Monday, September 20, 2010

Palestine: Gaining Currency?

by Jonathan Schanzer

The Palestinians are putting money on notion that they will have a state next year.

This month's edition of The Monocle, a London based magazine on politics and culture reveals that the Palestinian Authority in the West Bank is planning to roll out a currency—the Palestinian pound.

In a one-on-one interview, Palestine Monetary Authority Chairman Jihadal-Wazir, son of Fatah founder and PLO terrorist Khalil al-Wazir, insists that the step is "not necessarily immediate." However, based on the interview with this sharply dressed–Marquette University graduate, it is also clear that a great deal of planning has already gone into the currency.

For example, The Monocle reports that a photo of the late Yasir Arafat "is almost certain" to appear on the currency, and that the design of the currency will likely be decided by competition. Reserves of the currency would also be held in the Palestinian Central Bank, which is currently under construction in Ramallah.

The currency has deep historical meaning. In short, because the Palestinians have never been a nation, they've never had a currency of their own. The Pound was the currency of the British Mandate of Palestine from 1927 until the creation of Israel in 1948. From 1948 until 1967, when the West Bank was under Jordanian occupation, citizens there were forced to do business in Jordanian dinars. Similarly, thanks to the Egyptian occupation of the Gaza Strip, citizens there had little choice but to trade in Egyptian pounds. Since 1967, the Palestinians in both territories have primarily done business in Israeli currency—the Lira until 1980, and the shekel since that time.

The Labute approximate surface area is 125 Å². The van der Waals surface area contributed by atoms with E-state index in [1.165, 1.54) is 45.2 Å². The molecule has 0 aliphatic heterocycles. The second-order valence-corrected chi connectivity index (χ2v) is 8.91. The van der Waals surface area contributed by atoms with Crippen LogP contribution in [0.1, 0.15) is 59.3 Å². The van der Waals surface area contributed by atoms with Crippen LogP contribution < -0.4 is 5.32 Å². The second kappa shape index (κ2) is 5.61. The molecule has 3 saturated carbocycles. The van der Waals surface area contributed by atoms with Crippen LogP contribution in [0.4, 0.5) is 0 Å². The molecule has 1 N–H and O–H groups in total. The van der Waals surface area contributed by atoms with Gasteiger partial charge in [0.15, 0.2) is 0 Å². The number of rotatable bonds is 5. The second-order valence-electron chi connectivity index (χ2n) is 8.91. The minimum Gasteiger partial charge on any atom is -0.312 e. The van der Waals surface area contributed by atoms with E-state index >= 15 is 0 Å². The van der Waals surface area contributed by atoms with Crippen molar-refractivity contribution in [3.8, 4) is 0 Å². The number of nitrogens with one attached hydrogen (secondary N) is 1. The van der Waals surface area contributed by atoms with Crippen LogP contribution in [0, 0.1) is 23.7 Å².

The Palestinians still don't have a state. But they now have reason to think that it's just a matter of time. U.S. President Barack Obama has jumpstarted the Palestinian-Israeli peace process, with a deadline of next fall to solve all of the outstanding issues, and set final borders. To that end, he is pushing the Israelis to relinquish lands conquered in previous Arab-Israeli wars so that Palestinians can inhabit them. Numerous reports indicate that the President is ready to back the establishment of an independent Palestinian state before the end of his first term.

Jonathan Schanzer

Copyright - Original materials copyright (c) by the authors.

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